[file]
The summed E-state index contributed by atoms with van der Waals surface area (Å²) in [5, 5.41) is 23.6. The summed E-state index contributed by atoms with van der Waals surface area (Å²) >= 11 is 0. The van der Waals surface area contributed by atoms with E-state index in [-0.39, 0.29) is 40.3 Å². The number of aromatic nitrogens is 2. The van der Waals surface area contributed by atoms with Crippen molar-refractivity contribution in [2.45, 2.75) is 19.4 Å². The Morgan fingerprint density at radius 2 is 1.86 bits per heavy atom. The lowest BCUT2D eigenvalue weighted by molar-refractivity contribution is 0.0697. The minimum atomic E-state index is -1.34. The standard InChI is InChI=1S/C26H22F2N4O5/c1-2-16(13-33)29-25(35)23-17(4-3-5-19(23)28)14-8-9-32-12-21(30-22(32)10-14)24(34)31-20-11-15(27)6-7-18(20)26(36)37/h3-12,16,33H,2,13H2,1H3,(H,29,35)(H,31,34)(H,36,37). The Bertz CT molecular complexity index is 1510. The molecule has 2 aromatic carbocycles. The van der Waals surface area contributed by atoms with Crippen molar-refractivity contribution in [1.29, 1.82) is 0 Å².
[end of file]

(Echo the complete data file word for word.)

The summed E-state index contributed by atoms with van der Waals surface area (Å²) in [5, 5.41) is 23.6. The summed E-state index contributed by atoms with van der Waals surface area (Å²) >= 11 is 0. The van der Waals surface area contributed by atoms with E-state index in [-0.39, 0.29) is 40.3 Å². The number of aromatic nitrogens is 2. The van der Waals surface area contributed by atoms with Crippen molar-refractivity contribution in [2.45, 2.75) is 19.4 Å². The Morgan fingerprint density at radius 2 is 1.86 bits per heavy atom. The lowest BCUT2D eigenvalue weighted by molar-refractivity contribution is 0.0697. The minimum atomic E-state index is -1.34. The standard InChI is InChI=1S/C26H22F2N4O5/c1-2-16(13-33)29-25(35)23-17(4-3-5-19(23)28)14-8-9-32-12-21(30-22(32)10-14)24(34)31-20-11-15(27)6-7-18(20)26(36)37/h3-12,16,33H,2,13H2,1H3,(H,29,35)(H,31,34)(H,36,37). The Bertz CT molecular complexity index is 1510. The molecule has 2 aromatic carbocycles. The van der Waals surface area contributed by atoms with Crippen molar-refractivity contribution in [1.29, 1.82) is 0 Å².